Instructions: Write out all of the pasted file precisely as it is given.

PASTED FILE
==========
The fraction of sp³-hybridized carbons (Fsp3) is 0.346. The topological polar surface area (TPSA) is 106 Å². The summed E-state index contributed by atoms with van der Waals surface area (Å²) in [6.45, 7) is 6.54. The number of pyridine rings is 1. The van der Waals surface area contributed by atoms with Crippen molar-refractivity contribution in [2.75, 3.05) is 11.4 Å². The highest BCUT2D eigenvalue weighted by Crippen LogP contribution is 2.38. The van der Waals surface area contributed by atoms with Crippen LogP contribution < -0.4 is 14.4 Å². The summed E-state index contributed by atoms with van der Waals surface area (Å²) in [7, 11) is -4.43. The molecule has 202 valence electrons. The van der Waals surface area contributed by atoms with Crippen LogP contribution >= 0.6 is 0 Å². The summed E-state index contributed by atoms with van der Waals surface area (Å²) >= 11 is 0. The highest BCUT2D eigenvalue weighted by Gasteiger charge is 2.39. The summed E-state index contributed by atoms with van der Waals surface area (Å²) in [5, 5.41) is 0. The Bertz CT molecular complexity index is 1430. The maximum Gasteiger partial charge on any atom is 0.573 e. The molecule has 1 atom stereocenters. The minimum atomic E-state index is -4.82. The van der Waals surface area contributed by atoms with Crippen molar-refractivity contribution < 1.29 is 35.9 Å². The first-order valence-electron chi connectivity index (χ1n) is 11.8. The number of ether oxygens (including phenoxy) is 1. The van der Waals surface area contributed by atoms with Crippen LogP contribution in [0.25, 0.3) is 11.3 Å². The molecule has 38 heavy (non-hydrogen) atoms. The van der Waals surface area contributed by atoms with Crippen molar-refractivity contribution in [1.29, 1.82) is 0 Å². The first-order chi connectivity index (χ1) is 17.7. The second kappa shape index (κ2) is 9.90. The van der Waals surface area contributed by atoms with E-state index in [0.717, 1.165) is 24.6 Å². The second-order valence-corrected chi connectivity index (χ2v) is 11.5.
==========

The fraction of sp³-hybridized carbons (Fsp3) is 0.346. The topological polar surface area (TPSA) is 106 Å². The summed E-state index contributed by atoms with van der Waals surface area (Å²) in [6.45, 7) is 6.54. The number of pyridine rings is 1. The van der Waals surface area contributed by atoms with Crippen molar-refractivity contribution in [2.75, 3.05) is 11.4 Å². The highest BCUT2D eigenvalue weighted by Crippen LogP contribution is 2.38. The van der Waals surface area contributed by atoms with Crippen LogP contribution < -0.4 is 14.4 Å². The summed E-state index contributed by atoms with van der Waals surface area (Å²) in [7, 11) is -4.43. The molecule has 202 valence electrons. The van der Waals surface area contributed by atoms with Crippen LogP contribution >= 0.6 is 0 Å². The summed E-state index contributed by atoms with van der Waals surface area (Å²) >= 11 is 0. The highest BCUT2D eigenvalue weighted by Gasteiger charge is 2.39. The summed E-state index contributed by atoms with van der Waals surface area (Å²) in [5, 5.41) is 0. The Bertz CT molecular complexity index is 1430. The maximum Gasteiger partial charge on any atom is 0.573 e. The molecule has 1 atom stereocenters. The minimum atomic E-state index is -4.82. The van der Waals surface area contributed by atoms with Crippen molar-refractivity contribution < 1.29 is 35.9 Å². The first-order valence-electron chi connectivity index (χ1n) is 11.8. The number of ether oxygens (including phenoxy) is 1. The van der Waals surface area contributed by atoms with Crippen LogP contribution in [0.25, 0.3) is 11.3 Å². The molecule has 38 heavy (non-hydrogen) atoms. The van der Waals surface area contributed by atoms with Crippen molar-refractivity contribution in [1.29, 1.82) is 0 Å². The first-order chi connectivity index (χ1) is 17.7. The second kappa shape index (κ2) is 9.90. The van der Waals surface area contributed by atoms with E-state index in [0.717, 1.165) is 24.6 Å². The second-order valence-corrected chi connectivity index (χ2v) is 11.5.